Chef John Yao has over 39 years of experience cooking Chinese cuisine. He is easily considered to be one of the top Szechuan chefs in the Bay Area. He has owned and operated four restaurants in Albany and Belmont, California.
Chef John mastered Mandarin and Cantonese cuisines early on in his career. However, over time, his passion turned to the fiery chilis and spices of Szechuan cuisine, a style that he learned predominantly from the world renowned Master Chef and Culinary Teacher Zhongyi Liu. Chef John managed to coax Liu from the Grand Hotel in Beijing over a decade ago to assist him in re-launching his restaurant concept in Albany, California. Together they shared ideas and techniques and the outcome was a Szechuan inspired menu, prepared with time-honored technique using hand selected spices and chilis roasted in-house.
“If you ever had the honor to be invited into our kitchen, you could mistake it for a Chinese pharmacy. We infuse all of our chili oils in-house and carefully hand select our spices and roast our own chili peppers. Nothing is pre-mixed or pre-made”
Chef John went on to hone his Szechuan culinary techniques, launching a signature dish inspired menu that quickly turned the first time China Village guest into a loyal customer. His signature dishes, such as the 1000 Chili Pepper Spicy Fish Fillet and the melt-in-your-mouth Spicy Pork Shoulder won him a Michelin recommendation in 2010, 2011 and 2012.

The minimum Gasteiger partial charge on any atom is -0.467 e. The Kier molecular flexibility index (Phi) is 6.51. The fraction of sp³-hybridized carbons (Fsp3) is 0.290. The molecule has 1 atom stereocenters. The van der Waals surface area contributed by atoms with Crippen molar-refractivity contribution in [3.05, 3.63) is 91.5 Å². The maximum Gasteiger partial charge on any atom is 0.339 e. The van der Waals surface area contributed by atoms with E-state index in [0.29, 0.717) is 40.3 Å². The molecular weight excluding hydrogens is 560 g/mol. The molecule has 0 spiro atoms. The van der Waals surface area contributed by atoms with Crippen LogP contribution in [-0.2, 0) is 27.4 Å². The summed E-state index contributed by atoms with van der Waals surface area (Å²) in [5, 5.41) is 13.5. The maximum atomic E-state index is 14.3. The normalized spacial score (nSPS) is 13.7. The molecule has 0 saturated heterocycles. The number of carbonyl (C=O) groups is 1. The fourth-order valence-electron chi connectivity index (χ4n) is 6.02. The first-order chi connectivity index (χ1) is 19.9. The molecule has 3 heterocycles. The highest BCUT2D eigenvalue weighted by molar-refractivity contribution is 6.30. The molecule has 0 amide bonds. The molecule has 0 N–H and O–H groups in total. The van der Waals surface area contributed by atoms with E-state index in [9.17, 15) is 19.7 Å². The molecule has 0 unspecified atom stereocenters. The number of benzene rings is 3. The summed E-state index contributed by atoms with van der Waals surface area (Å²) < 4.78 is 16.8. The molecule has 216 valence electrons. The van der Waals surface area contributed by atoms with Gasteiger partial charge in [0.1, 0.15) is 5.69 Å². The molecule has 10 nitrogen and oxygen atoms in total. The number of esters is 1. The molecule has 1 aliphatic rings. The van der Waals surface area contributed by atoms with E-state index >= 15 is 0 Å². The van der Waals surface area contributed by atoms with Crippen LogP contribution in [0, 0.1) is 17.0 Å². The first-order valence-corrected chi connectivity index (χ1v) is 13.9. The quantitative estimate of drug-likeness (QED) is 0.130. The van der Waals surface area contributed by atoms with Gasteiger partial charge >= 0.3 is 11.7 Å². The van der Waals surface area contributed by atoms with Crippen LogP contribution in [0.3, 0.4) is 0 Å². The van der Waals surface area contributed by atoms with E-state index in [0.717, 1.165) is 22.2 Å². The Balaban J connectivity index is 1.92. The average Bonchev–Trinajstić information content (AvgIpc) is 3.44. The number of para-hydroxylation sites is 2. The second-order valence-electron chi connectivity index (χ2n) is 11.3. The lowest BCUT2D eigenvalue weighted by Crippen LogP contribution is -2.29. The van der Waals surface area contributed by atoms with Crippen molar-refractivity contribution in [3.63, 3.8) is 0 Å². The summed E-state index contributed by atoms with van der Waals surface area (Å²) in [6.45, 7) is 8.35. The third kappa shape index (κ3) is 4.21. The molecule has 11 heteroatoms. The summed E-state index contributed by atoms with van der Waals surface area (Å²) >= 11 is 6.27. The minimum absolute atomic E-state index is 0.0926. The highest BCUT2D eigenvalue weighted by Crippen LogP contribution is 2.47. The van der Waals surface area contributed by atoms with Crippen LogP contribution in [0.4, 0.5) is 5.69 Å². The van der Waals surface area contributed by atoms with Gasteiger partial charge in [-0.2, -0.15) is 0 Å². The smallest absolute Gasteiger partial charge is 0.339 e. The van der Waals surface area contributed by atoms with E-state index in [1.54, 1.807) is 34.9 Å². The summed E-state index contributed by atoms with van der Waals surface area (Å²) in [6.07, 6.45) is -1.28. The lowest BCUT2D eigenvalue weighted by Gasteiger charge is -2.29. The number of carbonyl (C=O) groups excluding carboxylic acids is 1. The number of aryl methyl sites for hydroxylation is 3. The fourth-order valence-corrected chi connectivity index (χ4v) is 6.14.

“Szechuan cuisine is very technical. It has over 100 dishes and each one is flavored differently. You can play around with the ingredients but you cannot change the technique.”
John's famous five spice blend, which is used in his acclaimed Pork Shoulder recipe actually has over 8 ingredients. They include cardamom, cinnamon, anise star, Szechuan peppercorn, ginger, onion and a couple of secret ingredients for sweetness. It is mixed with three types of soy sauce and wine.
“You have to seal the pot and cook the pork for 8 hours until there are 1/3 of the juices left for an incredible rich and glazy sauce. If you unseal the dish to check for doneness, the aromas are lost and the dish is not the same. If you have to unseal the dish to add water, then the dish becomes soggy. Proper technique is key to this dish”.
Chef John claims that he was the first Bay Area chef to offer pork shoulder and pork belly, two very “in” dishes to date, on his menu over 25 years ago. Rumor has it that a very famous chef from the Napa Valley came to visit his restaurant one evening to dine in early 2000. Very soon afterwards, the forgotten pork became the king of the culinary craze.